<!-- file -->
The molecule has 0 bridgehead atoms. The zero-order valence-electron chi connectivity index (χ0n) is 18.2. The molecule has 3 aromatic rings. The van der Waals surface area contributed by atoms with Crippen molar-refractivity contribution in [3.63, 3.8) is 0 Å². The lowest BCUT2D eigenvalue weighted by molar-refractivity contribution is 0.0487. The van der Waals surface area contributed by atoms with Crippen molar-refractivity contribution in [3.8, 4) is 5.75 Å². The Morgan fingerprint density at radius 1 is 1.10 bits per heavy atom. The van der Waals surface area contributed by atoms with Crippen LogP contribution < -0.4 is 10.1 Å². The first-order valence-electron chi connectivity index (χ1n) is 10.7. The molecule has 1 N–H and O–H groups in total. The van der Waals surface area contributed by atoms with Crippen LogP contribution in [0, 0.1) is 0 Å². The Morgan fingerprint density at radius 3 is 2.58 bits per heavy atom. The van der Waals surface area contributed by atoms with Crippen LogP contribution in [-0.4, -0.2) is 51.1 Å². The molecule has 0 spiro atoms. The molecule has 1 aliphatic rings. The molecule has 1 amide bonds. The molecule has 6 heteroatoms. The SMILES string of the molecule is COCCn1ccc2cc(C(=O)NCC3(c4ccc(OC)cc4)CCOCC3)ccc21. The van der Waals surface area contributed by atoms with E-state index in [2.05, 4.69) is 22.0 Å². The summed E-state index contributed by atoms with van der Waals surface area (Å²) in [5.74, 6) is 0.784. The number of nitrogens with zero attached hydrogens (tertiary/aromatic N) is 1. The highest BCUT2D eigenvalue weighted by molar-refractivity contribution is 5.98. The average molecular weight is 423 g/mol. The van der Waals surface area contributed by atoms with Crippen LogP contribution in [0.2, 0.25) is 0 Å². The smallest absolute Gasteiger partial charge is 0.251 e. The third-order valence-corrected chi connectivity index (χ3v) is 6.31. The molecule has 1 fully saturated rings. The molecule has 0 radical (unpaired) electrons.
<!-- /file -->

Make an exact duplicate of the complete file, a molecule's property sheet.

The molecule has 0 bridgehead atoms. The zero-order valence-electron chi connectivity index (χ0n) is 18.2. The molecule has 3 aromatic rings. The van der Waals surface area contributed by atoms with Crippen molar-refractivity contribution in [3.63, 3.8) is 0 Å². The lowest BCUT2D eigenvalue weighted by molar-refractivity contribution is 0.0487. The van der Waals surface area contributed by atoms with Crippen molar-refractivity contribution in [3.8, 4) is 5.75 Å². The Morgan fingerprint density at radius 1 is 1.10 bits per heavy atom. The van der Waals surface area contributed by atoms with Crippen LogP contribution < -0.4 is 10.1 Å². The first-order valence-electron chi connectivity index (χ1n) is 10.7. The molecule has 1 N–H and O–H groups in total. The van der Waals surface area contributed by atoms with Crippen LogP contribution in [0, 0.1) is 0 Å². The Morgan fingerprint density at radius 3 is 2.58 bits per heavy atom. The van der Waals surface area contributed by atoms with Crippen LogP contribution in [-0.4, -0.2) is 51.1 Å². The molecule has 0 spiro atoms. The molecule has 1 aliphatic rings. The molecule has 1 amide bonds. The molecule has 6 heteroatoms. The SMILES string of the molecule is COCCn1ccc2cc(C(=O)NCC3(c4ccc(OC)cc4)CCOCC3)ccc21. The van der Waals surface area contributed by atoms with E-state index in [2.05, 4.69) is 22.0 Å². The summed E-state index contributed by atoms with van der Waals surface area (Å²) in [5.74, 6) is 0.784. The number of nitrogens with zero attached hydrogens (tertiary/aromatic N) is 1. The highest BCUT2D eigenvalue weighted by molar-refractivity contribution is 5.98. The average molecular weight is 423 g/mol. The van der Waals surface area contributed by atoms with Crippen LogP contribution in [0.2, 0.25) is 0 Å². The smallest absolute Gasteiger partial charge is 0.251 e. The third-order valence-corrected chi connectivity index (χ3v) is 6.31. The molecule has 1 fully saturated rings. The molecule has 0 radical (unpaired) electrons.